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Making a stationary steam engine

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Leszek Delag11/07/2018 22:44:00
13 forum posts

Hello all,

Please don't throw up your hands in horror but I have always liked small engines ever since owning a basic, horizontal boilered Mamod model, just post war and would now like to design and make my own, entirely from scratch.

My 'workshop' equipment to date, consists of a 1954 Myford (rather worn) for which I have recently bought an 'Amolco' milling attachment. I also have a 1967 electric drill stand, a small surface plate, sundry tools and drills and a 'Turbo 90' brazing torch.

I do realize that live steam-particularly if superheated-is not something to fool around with nor ever to be taken lightly, nevertheless, would like to have a try. Some 20 years ago I rescued two pieces of thrown out tubing and feel that one of these might well be made into a steam boiler. The first piece is from a pneumatic cylinder, of seamless brass, 18" long, 2.750" outside diameter with a wall thickness of 0.125". The second piece is seamless copper tube, 8" long, 3.125" outside diameter with a wall thickness of 0.070".

I also have several lengths of 316 Stainless tubing, 0.250" o/d of substantial wall thickness which might possibly become boiler tubing..

I do not know very much about the various gauges , valves and water injector needed for boiler construction so would greatly appreciate some solid advice and guidance, particularly if you could recommend a good book explaining what everything does and all what would be needed for small boiler design.

I have not considered the cylinder layout yet, but am inclined toward a horizontal single. The important thing is to first design and build the actual pressure vessel-the boiler-and so all practical reading and advice you can give will be greatly appreciated.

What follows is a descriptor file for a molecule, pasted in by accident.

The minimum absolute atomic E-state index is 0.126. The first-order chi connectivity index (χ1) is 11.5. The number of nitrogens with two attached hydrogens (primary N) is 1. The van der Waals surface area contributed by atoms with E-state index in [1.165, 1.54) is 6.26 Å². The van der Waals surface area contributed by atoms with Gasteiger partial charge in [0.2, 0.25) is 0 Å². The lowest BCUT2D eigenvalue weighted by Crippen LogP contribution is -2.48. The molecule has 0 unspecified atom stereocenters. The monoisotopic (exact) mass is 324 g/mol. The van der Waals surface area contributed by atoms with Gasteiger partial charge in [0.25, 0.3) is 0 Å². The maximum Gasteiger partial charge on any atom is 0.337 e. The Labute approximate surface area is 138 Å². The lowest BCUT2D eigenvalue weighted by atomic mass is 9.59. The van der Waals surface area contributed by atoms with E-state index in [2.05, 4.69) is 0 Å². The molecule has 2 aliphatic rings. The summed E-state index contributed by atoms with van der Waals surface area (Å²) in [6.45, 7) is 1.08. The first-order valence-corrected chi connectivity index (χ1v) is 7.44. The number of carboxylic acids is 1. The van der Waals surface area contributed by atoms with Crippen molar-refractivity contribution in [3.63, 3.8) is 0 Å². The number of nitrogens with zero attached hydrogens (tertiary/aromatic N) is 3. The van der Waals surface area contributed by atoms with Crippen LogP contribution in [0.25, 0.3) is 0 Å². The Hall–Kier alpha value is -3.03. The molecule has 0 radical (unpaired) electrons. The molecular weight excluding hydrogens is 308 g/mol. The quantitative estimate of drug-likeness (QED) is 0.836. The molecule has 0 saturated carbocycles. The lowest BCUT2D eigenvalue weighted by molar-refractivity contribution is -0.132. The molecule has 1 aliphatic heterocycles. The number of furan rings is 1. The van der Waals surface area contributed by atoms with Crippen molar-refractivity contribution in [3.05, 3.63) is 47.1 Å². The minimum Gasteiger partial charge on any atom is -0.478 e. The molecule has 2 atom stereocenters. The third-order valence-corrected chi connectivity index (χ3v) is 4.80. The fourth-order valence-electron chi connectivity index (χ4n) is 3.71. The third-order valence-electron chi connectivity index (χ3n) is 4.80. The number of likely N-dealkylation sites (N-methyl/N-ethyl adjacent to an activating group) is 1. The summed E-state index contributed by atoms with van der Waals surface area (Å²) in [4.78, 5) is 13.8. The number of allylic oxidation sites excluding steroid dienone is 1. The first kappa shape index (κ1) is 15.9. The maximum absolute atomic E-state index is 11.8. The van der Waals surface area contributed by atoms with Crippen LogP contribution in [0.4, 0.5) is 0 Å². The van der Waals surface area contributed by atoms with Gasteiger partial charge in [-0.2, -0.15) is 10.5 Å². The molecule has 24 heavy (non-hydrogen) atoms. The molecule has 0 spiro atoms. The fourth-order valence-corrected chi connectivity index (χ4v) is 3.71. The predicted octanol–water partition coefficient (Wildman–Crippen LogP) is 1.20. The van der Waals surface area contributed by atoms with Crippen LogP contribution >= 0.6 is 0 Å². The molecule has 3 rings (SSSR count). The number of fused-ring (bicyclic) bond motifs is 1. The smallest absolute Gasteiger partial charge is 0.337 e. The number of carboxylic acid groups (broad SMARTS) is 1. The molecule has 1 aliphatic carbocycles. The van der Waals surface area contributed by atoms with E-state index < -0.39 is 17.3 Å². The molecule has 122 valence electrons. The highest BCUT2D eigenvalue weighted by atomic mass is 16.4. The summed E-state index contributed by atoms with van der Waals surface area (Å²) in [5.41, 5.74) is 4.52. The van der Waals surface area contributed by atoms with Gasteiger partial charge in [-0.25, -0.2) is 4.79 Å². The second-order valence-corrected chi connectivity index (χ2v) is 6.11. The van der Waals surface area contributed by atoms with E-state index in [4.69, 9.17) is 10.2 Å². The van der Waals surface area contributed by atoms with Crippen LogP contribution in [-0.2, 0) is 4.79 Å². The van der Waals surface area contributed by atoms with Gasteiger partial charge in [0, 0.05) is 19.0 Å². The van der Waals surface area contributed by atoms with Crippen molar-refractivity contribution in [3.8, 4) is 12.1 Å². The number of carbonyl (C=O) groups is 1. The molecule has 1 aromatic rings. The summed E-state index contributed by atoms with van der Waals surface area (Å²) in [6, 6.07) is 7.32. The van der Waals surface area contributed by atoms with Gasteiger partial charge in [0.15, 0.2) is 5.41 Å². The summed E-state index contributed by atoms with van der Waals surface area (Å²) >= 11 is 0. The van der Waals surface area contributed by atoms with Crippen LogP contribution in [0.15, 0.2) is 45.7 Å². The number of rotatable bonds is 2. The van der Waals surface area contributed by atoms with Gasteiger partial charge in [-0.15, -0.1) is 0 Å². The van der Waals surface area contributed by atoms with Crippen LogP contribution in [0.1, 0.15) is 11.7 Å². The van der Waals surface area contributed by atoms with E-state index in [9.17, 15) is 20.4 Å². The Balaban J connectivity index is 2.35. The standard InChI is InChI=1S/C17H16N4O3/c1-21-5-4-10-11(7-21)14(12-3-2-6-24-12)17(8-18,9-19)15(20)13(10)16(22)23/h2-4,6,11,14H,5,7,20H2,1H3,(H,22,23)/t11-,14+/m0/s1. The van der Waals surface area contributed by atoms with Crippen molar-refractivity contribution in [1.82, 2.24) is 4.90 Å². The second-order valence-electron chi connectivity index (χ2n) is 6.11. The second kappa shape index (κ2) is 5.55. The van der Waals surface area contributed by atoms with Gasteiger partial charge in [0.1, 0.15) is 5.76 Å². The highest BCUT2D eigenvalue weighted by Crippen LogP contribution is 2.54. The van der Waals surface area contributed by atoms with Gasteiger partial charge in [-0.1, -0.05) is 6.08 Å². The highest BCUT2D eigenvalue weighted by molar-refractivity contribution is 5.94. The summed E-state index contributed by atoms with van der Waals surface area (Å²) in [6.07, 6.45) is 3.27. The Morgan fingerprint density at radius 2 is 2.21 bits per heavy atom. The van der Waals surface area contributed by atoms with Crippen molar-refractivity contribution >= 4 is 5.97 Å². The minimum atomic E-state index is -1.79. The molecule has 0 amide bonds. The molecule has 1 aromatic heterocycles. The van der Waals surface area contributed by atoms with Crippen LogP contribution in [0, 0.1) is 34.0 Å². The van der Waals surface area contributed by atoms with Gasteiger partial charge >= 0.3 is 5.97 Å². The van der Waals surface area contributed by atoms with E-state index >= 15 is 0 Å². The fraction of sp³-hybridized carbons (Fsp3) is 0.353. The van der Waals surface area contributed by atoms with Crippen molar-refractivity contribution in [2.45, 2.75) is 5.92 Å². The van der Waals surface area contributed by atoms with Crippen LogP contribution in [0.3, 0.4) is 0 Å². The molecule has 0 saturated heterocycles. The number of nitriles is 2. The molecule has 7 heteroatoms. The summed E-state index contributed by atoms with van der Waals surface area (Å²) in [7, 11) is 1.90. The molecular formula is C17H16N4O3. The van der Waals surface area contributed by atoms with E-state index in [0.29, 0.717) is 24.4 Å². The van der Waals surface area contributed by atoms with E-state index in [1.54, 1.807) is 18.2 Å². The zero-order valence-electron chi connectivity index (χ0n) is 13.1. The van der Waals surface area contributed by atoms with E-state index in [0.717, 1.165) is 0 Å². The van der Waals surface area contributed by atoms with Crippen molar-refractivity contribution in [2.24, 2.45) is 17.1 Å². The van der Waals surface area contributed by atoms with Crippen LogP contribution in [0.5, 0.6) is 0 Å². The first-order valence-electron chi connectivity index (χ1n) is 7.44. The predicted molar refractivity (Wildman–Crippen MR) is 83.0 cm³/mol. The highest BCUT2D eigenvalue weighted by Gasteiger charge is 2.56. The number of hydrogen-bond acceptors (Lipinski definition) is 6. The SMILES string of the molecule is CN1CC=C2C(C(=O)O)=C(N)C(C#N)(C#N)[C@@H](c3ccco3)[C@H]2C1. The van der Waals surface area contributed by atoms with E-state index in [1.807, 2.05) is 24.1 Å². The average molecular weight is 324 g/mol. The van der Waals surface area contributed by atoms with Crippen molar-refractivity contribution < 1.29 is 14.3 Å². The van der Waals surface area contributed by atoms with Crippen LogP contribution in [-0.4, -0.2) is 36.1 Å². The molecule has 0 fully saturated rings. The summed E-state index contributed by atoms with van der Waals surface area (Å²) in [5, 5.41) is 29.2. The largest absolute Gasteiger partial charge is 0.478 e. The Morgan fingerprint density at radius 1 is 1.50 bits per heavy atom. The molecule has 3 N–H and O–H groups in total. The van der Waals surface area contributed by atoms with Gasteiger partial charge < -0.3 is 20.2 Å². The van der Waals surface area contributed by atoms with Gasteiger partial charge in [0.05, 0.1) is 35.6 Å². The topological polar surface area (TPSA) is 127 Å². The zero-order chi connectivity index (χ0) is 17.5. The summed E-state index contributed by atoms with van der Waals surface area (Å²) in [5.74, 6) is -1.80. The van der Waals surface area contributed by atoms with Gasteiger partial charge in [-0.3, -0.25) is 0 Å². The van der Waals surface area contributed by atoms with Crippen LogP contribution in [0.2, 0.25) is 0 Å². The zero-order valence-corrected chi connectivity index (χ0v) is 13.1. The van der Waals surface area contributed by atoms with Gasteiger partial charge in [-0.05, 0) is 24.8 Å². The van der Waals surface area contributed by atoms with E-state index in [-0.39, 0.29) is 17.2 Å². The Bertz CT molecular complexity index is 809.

Thanking you in advance,

Leszek

Hopper12/07/2018 00:35:35
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2873 forum posts
47 photos

The book "Making Model Steam Engines" by Stan Bray might be a good starting point.

Also, if you Google search for two books by K.N. Harris, "Model Boilers" and "Model Steam Engines" you might find PDF versions available more economically, although these books are a bit dated now but the basics are there.

Your piece of copper tube sounds ideal for a small boiler. I woiuld think copper tubes would work better than stainless due to better heat transfer etc. Although, for a simple, low pressure, demonstration model that is not powering a boat etc, a plain boiler with no tubes will work, as the likes of Mamod did for many years.

BOB BLACKSHAW12/07/2018 04:49:35
124 forum posts
12 photos

The lost technology series, Model Engine Construction by J Alexander, first published in 1894 with over 322 pages.

This book is a great read,amazing what the engineer of that time could make with a basic lathe and tools.

Ian S C12/07/2018 11:09:48
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6962 forum posts
224 photos

Heres a little one that I had in a little tin boat, it could manage a trip up and back on the lake at the local recreation centre. The boiler was a 40 mm dia bit of copper tube about 60 mm long, just as it got to the end of the voyage, the solder holding the steam pipe from the top of the boiler melted, boiler dry. It got sailed a number o times after that. Ian S C001.jpg

Bandersnatch12/07/2018 17:08:21
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1045 forum posts
38 photos

The Tubal Cain books "Building Simple Model Steam Engines" Vols 1 & 2 have a lot of stuff on small model steam boilers.

Chuck Pickering12/07/2018 17:41:18
29 forum posts
2 photos

Here's a link to download a pdf of the book referenced by Bob B.:

**LINK**

Michael Gilligan12/07/2018 18:28:54
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11612 forum posts
509 photos
Posted by Chuck Pickering on 12/07/2018 17:41:18:

Here's a link to download a pdf of the book referenced by Bob B.:

**LINK**

.

Thanks for that, Chuck

MichaelG.

Leszek Delag12/07/2018 22:51:30
13 forum posts

Many thanks to all for your reading recommendations..

I think the best plan will be to now make a good study of everything first and see what the best practical design will be after that.

Thank you all once again.

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